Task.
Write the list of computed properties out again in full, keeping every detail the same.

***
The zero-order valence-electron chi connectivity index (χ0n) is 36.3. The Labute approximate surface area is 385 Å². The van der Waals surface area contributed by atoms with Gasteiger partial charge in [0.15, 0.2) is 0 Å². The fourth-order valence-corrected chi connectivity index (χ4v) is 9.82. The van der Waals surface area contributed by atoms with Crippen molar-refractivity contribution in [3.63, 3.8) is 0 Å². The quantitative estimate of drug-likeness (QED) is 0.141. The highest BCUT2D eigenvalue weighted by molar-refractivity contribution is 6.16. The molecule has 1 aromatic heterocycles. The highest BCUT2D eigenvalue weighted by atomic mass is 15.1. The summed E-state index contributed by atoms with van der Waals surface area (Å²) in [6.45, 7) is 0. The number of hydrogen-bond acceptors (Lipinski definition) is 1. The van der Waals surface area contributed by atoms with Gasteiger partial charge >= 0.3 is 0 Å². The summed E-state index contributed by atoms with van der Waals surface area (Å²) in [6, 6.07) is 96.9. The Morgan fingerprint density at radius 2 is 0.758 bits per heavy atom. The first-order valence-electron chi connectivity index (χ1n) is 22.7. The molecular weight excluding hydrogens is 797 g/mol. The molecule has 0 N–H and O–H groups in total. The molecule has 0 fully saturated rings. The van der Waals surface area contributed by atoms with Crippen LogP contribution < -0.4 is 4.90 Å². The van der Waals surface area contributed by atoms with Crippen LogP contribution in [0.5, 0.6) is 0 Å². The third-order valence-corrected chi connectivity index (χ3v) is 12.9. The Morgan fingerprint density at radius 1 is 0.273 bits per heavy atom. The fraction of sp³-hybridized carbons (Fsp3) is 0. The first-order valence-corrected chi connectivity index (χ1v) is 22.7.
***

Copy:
The zero-order valence-electron chi connectivity index (χ0n) is 36.3. The Labute approximate surface area is 385 Å². The van der Waals surface area contributed by atoms with Gasteiger partial charge in [0.15, 0.2) is 0 Å². The fourth-order valence-corrected chi connectivity index (χ4v) is 9.82. The van der Waals surface area contributed by atoms with Crippen molar-refractivity contribution in [3.63, 3.8) is 0 Å². The quantitative estimate of drug-likeness (QED) is 0.141. The highest BCUT2D eigenvalue weighted by molar-refractivity contribution is 6.16. The molecule has 1 aromatic heterocycles. The highest BCUT2D eigenvalue weighted by atomic mass is 15.1. The summed E-state index contributed by atoms with van der Waals surface area (Å²) in [6.45, 7) is 0. The number of hydrogen-bond acceptors (Lipinski definition) is 1. The van der Waals surface area contributed by atoms with Gasteiger partial charge >= 0.3 is 0 Å². The summed E-state index contributed by atoms with van der Waals surface area (Å²) in [6, 6.07) is 96.9. The Morgan fingerprint density at radius 2 is 0.758 bits per heavy atom. The first-order valence-electron chi connectivity index (χ1n) is 22.7. The molecular weight excluding hydrogens is 797 g/mol. The molecule has 0 N–H and O–H groups in total. The molecule has 0 fully saturated rings. The van der Waals surface area contributed by atoms with Crippen LogP contribution < -0.4 is 4.90 Å². The van der Waals surface area contributed by atoms with Crippen LogP contribution in [0.5, 0.6) is 0 Å². The third-order valence-corrected chi connectivity index (χ3v) is 12.9. The Morgan fingerprint density at radius 1 is 0.273 bits per heavy atom. The fraction of sp³-hybridized carbons (Fsp3) is 0. The first-order valence-corrected chi connectivity index (χ1v) is 22.7.